Compelling subplots abound as Asian swing begins

By Randall MellOctober 6, 2015, 6:53 pm

The LPGA turns for the home stretch with some compelling subplots in play as the tour’s fall Asian swing begins this week in Malaysia.

Will the Americans key to the U.S. Sollheim Cup victory in Germany two weeks ago experience a positive bounce in their return to competition?

How will Suzann Pettersen fare in her return to action after finding herself at the heart of a Solheim Cup controversy?

Can Lydia Ko win her third consecutive LPGA start?

Can Inbee Park hold off Ko in the ongoing battle for the Rolex No. 1 ranking and the Rolex Player of the Year race?

Will Shanshan Feng successfully defend her title?

There’s a lot on the line with the Sime Darby LPGA Malaysia beginning Thursday at Kuala Lumpur Golf & Country Club. It’s the first of five consecutive Asian events before the tour returns to North America for the Lorena Ochoa Invitational in Mexico and the season-ending CME Group Tour Championship in Naples, Fla.

Kuala Lumpur is a familiar Asian venue for more than the women. The course has been home to the LPGA event since 2010 but also has been host to the PGA Tour’s CIMB Classic and the European Tour’s Maybank Malaysian Open.

Nine of the top 10 players in the Rolex Women’s World Rankings are in the field this week. South Korea’s In Gee Chun, the reigning U.S. Women’s Open champion, is the only player among the top 10 who isn’t there.

Ten American Solheim Cup players are scheduled to tee it up as they look to enjoy a positive bounce from their record-setting come-from-behind victory in Germany. The Americans have won just four LPGA titles this year but will be looking to ride some winning momentum into the fall finish.

Gerina Piller, Angela Stanford and Paula Creamer should take special satisfaction from the American victory into this week’s event.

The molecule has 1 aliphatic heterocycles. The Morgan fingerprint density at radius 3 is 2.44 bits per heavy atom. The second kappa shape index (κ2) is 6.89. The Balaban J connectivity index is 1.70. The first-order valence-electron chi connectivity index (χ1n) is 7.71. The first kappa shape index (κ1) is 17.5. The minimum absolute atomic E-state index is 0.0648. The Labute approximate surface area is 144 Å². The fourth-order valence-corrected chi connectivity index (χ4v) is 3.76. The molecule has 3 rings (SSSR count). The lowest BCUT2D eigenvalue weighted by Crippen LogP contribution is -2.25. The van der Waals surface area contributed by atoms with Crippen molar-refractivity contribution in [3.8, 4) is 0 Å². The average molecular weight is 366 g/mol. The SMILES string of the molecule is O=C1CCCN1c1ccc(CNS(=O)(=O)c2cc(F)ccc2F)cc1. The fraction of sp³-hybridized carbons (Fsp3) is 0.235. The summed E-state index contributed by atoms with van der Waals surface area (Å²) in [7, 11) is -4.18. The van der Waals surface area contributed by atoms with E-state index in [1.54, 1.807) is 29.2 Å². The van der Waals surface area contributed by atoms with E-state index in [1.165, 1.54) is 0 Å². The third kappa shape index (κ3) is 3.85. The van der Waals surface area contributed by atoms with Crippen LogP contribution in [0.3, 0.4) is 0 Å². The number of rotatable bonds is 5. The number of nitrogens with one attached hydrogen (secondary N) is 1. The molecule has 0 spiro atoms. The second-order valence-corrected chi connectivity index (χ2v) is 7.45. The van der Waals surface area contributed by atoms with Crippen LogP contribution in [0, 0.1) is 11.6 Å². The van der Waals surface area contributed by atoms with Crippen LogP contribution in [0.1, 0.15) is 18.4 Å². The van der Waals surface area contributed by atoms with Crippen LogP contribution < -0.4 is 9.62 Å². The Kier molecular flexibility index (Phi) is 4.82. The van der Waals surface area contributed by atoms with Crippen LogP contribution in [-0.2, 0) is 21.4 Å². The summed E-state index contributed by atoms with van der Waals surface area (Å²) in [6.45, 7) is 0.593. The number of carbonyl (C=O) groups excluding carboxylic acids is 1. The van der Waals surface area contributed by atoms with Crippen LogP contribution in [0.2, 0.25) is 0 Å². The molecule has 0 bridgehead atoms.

Piller won a vital singles match in the American comeback. She made a pressure-packed 8-foot putt at the final hole in Sunday singles to defeat Caroline Masson, 1 up. While the putt didn’t clinch the American victory, it was the most important putt in the comeback. If Piller had missed, the Europeans would have gained the half point they needed to retain the cup.

Angela Stanford broke out of a Solheim Cup slump defeating Pettersen, 2 and 1, in a singles match. It was a brilliant effort, giving the Americans an important point in the Sunday match they arguably most wanted to win.

Creamer, who was heavily scrutinized as a captain’s pick, defeated Germany’s Sandra Gal, 4 and 3, in the anchor singles match to deliver the point that clinched the victory. She went out with Morgan Pressel in the Solheim Cup’s leadoff foursomes match to win a point from the formidable European tandem of Pettersen and Anna Nordqvist.

Park and Ko enter this week amid tight battles for special prizes in the women’s game.

Park is the Rolex world No. 1, but Ko can take back the top ranking with a victory or second-place finish this week, depending upon what Park does. Park has reigned atop the world rankings for the last 16 weeks. Ko took it from Park on Feb. 2 and held it for 19 weeks.

Ko is coming off a victory in her last start at the Evian Championship, where the 18-year-old became the youngest winner of a women’s major championship. She won the Canadian Pacific Women’s Open in her start before that.

Park leads the POY race with 243 points, Ko is second with 224. An LPGA victory is worth 30 points.

Ko and Park each have a tour-leading four victories this season. Ko was asked Tuesday in Malaysia if she was up to winning a third consecutive start.

“This tournament, it's a top field,” Ko said. “It doesn't get much better than that. Coming and saying, `Hey, I'm going to win every week’ is kind of unrealistic. I just got to play some good golf out there and just have fun. There's a lot of great things to look forward to, and, personally, I think I play better when I have fun and I've got a smile on my face. If the win comes, great, but that's kind of the last thing I'm thinking about.”

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Tiger Tracker: 147th Open Championship

By Tiger TrackerJuly 20, 2018, 10:15 am

Following an even-par 71 in the first round of the 147th Open Championship, Tiger Woods looks to make a move on Day 2 at Carnoustie.

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McIlroy responds to Harmon's 'robot' criticism

By Mercer BaggsJuly 20, 2018, 6:53 am

CARNOUSTIE, Scotland – Rory McIlroy said during his pre-championship news conference that he wanted to play more "carefree" – citing Jon Rahm’s approach now and the way McIlroy played in his younger days.

McIlroy got off to a good start Thursday at Carnoustie, shooting 2-under 69, good for a share of eighth place.

But while McIlroy admits to wanting to be a little less structured on the course, he took offense to comments made by swing coach Butch Harmon during a Sky Sports telecast.